January 22, 2017 – Blood Box

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Back to the old obsession.

I can’t really justify it, and I typically don’t spend a terrible amount of time at home mapping-out symbolism and structure to my series, but that’s just the way it goes. On the surface it might sound unwise, haphazard, and foolish for a visual artist to operate almost entirely from instinct – and that’s probably an accurate assessment. But I hate the stuffy pretensions and relentless insistence that everything has to mean a specific thing. I’ve never been the kind of creator that felt the need to bludgeon his audience with ideas of how they ought to feel about the images he makes.

Half the time I don’t even have a vague idea why I’m drawn to certain types of imagery. I walk around with my camera discover interesting objects and textures, and I make pictures of them. Over time, themes bubble to the surface and I spend some time looking at these themes and I try just as hard as anybody else might – probably harder – to try and figure out what it is that draws me to certain subjects.

Electrical boxes, storefronts, garbage bins, and gas meters? They attract me. Could they be symbols of our interconnectedness – interlocking roadways, an electrical grid, a dependence on natural gas? Maybe that’s what it is. Is it the uniform right angles, the unnatural ninety-degree angle that divides us from the rest of the natural world? Sure. Why not, right? Whatever the seed is for this curiosity, I find these things incredibly fascinating, and I’ve been thinking about them and photographing them for over a decade.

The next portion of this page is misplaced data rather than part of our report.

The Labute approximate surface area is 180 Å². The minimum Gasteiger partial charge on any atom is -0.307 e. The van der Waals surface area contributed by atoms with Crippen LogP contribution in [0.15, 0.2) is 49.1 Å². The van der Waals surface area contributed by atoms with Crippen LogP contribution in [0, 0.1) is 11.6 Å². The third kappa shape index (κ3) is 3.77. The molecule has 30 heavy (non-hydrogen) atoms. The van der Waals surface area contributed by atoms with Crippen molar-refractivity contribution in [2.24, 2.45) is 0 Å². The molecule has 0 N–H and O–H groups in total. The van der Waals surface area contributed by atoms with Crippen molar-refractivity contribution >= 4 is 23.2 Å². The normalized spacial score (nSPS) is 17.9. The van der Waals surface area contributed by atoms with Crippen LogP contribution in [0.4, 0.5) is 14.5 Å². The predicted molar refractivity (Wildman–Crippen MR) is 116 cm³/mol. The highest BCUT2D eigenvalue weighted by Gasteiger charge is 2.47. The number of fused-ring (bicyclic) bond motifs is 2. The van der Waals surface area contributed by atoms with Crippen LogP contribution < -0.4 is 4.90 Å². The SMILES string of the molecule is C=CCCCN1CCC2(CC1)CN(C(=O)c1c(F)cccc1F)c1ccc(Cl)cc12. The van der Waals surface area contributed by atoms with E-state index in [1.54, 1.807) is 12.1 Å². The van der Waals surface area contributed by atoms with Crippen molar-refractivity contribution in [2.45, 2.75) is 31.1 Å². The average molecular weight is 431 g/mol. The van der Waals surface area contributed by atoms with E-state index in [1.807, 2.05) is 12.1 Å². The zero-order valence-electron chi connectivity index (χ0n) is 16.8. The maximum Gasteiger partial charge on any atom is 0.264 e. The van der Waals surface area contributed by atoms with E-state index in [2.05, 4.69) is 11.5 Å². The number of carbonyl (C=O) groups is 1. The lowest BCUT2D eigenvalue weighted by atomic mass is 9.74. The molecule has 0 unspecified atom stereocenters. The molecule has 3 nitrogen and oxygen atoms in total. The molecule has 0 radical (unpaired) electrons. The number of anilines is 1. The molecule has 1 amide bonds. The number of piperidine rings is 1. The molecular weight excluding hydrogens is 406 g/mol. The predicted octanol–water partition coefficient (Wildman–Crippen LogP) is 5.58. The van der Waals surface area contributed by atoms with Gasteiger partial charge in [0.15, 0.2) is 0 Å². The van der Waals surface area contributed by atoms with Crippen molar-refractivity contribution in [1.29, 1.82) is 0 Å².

Consumerism, Commoditization, and Courtship

The Weed


“Men always want to be a woman’s first love – women like to be a man’s last romance.”
~Oscar Wilde

Today’s a great opportunity to pretend I care about this holiday, but I can’t. It’s history has been obscured by shiny-bright advertisements, hideous department-store jingles, and a woeful pressure to shuck out hard-earned dollars for trinkets that’ll be discarded and flowers guaranteed to die. Beyond its history being bastardized in the name of making a buck, much of it is sketchy at best. At least, like so many great Christian tales, it’s history is unconfirmed, and it’s absolutely drenched in blood.

But I won’t be going into that.

Color me a cynic, but I don’t require a specific mark on the calendar to express the love and adoration I possess – for anybody. I can’t actually recall a time when this holiday inspired a legitimate exploration of love, anyway. I haven’t met a soul who can. It’s a pretty tricky subject to begin with, better left to poets, philosophers, and artists than flowers.com, Russel Stover, and Hallmark.

Love is fierce, beautiful, and agonizing, and it’s different for everybody. In my life, my dreams have been haunted by crudely lit bodies on the edge of the darkness, and I can recall those adolescent moments where romantic love and sexual desire fused together. Just like everybody else, I’ve never been able to make sense of ’em, and I suppose that’s what’s so romantic about…romance.

At the end of the day, we’re socialized in one direction, and our instincts drag us in another. There’s a tension that surrounds our sexuality in a repressed society, and that’s why it occupies every corner of our popular culture. It’s in our sit-coms, our pop songs, our art, and our literature. We’re obsessed with it, likely because it’s a puzzle that can’t be solved.

Especially not by a cheap box of chocolates or a diamond ring in a champagne glass.